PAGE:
Toolset implementation: Start from an appropriate metamodel entity-type, such as UML Activity ‘Object’ (‘Document’), BPMN ‘Data Object’, or Archimate ‘Business Object’. Rename this entity-type ‘Exchange’. Ensure that it has at least a ‘name’-parameter, and preferably a text-box and/or checklist to summarise the content of the exchange, as above.

The Exchange entity-type¬†could be represented in several different ways, depending on the content of the exchange, and the notation used as the base for the metamodel. A suggested default would be the ‘data object’ type used in several notations, as above.¬†Alternatively we might use different symbols to represent different asset-types used in the respective exchange: for example, a box for physical objects, a page for information, a stick-figure for relations, and a flash for brands and other aspirational-assets.

However, given that many exchanges may involve multiple asset-types or composites, it may be better to use only the default, or to allow annotation of the single entity-type, allowing one or more of the asset-type symbols as ‘decorations’, similar to the ‘decoration’ add-ons used in Archimate to distinguish between service-types.

Vision and Value entity-types

The Vision and its concomitant Values are the ultimate anchors for everything that happens in the shared-enterprise Рor, to put it the other way round, every service and exchange must in some way help towards the realising of the shared-enterprise vision and its values:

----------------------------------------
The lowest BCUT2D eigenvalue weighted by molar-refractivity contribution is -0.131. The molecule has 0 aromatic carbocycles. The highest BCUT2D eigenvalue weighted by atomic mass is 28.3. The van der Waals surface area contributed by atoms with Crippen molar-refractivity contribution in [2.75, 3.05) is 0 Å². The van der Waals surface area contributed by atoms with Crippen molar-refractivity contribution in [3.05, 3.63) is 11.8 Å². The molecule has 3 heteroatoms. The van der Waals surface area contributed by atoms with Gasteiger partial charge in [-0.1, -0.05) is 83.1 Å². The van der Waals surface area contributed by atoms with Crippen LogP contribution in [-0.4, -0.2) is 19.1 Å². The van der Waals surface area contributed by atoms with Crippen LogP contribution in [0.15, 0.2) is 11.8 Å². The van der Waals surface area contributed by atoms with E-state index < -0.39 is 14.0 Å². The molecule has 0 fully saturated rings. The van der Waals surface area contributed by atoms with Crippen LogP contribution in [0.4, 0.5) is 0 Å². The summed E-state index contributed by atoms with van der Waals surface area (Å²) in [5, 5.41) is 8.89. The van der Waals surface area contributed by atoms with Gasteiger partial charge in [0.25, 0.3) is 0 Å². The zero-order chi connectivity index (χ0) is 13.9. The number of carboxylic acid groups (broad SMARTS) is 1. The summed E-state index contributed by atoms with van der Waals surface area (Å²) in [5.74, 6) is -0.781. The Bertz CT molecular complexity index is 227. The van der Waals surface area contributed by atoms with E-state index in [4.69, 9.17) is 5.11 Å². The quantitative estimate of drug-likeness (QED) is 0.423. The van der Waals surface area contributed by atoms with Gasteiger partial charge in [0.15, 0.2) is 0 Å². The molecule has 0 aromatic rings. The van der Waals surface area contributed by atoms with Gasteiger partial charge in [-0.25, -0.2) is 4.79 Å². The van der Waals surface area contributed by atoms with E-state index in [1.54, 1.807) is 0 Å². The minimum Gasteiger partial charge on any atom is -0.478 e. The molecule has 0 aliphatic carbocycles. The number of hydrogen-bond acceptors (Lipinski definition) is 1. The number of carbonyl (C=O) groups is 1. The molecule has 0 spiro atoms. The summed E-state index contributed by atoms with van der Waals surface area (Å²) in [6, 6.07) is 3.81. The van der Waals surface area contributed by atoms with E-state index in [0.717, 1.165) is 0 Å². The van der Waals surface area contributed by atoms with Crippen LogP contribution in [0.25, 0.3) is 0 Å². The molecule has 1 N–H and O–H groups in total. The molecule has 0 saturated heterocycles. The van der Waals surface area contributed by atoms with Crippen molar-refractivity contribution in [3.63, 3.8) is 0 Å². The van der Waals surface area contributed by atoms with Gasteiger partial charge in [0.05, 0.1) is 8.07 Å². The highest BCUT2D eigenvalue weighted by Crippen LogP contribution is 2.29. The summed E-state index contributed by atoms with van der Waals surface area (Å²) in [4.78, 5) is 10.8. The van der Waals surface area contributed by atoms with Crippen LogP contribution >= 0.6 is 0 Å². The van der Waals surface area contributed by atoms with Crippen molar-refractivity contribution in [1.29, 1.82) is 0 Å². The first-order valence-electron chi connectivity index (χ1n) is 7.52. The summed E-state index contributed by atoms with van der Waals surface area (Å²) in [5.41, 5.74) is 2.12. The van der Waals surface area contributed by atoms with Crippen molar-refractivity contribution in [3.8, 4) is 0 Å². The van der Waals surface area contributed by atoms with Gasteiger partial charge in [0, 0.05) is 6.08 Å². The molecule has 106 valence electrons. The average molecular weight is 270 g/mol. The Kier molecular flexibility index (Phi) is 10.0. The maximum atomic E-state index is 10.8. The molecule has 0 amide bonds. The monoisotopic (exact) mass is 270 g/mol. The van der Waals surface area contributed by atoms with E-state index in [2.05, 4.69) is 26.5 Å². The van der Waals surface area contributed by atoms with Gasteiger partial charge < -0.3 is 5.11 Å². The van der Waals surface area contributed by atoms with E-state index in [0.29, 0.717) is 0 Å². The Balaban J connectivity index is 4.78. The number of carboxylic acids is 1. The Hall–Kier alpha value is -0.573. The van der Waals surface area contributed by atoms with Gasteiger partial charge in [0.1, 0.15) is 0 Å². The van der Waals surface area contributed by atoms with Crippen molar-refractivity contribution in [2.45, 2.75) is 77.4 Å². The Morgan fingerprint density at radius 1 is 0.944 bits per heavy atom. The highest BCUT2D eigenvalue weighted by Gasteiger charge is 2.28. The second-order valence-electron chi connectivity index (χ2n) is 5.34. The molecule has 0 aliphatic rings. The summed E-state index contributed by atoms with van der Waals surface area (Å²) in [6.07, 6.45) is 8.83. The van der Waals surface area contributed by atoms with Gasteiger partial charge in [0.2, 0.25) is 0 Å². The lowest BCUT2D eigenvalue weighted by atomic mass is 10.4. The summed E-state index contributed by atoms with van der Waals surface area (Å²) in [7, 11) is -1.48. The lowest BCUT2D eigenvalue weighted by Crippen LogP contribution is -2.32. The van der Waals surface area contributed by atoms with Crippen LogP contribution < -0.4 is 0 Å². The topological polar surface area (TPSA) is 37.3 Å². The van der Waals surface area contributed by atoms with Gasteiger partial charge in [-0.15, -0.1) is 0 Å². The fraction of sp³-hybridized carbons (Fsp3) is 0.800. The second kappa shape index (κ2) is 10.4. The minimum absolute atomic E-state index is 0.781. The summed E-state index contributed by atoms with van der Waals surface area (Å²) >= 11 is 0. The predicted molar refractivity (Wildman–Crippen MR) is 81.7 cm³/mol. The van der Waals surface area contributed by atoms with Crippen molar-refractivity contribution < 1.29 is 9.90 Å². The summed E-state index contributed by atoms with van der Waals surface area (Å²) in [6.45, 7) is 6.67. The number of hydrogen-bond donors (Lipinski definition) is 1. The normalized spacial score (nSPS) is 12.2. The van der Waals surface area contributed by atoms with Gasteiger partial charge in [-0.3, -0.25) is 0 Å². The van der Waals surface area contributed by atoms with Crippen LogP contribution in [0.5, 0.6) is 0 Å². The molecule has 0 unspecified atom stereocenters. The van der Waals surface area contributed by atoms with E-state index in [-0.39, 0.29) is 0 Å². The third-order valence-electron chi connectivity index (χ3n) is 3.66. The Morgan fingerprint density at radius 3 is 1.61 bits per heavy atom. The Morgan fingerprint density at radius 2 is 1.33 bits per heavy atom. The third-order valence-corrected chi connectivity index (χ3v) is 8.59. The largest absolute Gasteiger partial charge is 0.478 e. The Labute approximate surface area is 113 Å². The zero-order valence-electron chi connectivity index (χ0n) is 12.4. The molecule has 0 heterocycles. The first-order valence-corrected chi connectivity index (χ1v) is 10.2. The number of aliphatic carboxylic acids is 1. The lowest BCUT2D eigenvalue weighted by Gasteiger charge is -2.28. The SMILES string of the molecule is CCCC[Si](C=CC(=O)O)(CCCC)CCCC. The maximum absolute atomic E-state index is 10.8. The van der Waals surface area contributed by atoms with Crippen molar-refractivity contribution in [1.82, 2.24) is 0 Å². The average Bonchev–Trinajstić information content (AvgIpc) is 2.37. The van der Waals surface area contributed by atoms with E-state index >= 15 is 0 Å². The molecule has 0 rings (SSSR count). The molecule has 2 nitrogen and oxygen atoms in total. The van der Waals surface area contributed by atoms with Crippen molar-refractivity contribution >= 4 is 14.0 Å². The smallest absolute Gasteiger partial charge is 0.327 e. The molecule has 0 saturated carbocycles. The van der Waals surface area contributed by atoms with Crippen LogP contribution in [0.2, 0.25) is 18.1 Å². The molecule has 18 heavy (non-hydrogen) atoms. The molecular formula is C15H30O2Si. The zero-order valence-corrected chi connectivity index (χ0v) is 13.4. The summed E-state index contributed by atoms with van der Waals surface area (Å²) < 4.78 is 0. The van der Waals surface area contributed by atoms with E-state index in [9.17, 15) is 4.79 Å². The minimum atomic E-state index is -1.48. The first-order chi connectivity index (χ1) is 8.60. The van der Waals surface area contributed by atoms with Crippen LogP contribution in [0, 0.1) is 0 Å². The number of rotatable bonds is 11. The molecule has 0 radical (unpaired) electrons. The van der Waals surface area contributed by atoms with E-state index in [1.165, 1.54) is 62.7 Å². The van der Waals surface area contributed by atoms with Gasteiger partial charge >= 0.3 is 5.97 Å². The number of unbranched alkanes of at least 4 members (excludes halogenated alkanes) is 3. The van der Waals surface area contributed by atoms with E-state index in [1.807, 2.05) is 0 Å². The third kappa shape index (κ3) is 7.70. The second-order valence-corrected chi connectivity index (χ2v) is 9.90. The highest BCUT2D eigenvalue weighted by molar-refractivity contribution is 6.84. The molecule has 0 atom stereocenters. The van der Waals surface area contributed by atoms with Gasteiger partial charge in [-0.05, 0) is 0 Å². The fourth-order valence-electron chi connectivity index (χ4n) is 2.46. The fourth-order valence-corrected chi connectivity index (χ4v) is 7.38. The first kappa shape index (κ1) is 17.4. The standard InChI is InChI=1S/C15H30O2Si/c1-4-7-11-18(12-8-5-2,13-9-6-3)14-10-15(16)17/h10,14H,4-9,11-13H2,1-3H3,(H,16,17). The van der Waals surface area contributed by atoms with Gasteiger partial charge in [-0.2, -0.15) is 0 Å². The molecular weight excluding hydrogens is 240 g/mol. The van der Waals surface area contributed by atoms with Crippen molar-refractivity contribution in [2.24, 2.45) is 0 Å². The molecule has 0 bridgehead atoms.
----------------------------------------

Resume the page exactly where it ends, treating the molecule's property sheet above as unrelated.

The Vision and Value entities should appear only in row-0 ‘Enterprise’, and are the only content that should appear in that row. For most purposes, only one Vision should be used: multiple Vision entities should only be used for the special case of assessing clashes between multiple shared-enterprises impacting on an organisation. (If necessary, a suitably-labelled Service entity may be used as a substitute for a Vision entity.)¬†Use of Value entities is always optional in modelling; any number of Value entities may be attached to a Vision via composition-relations.

Everything in row-1 ‘Scope’ should have a realise-relation to the Vision and, optionally, to one or more of the Value-entities (if any).

Service-entities that are used to represent (‘validation-services’ (i.e. services that deliver ‘validation’ support for other other services, via a flow-relation with a ‘validate’ role), should generally take part in¬†realise-relation chains that ultimately link up to a respective¬†Value entity (if present).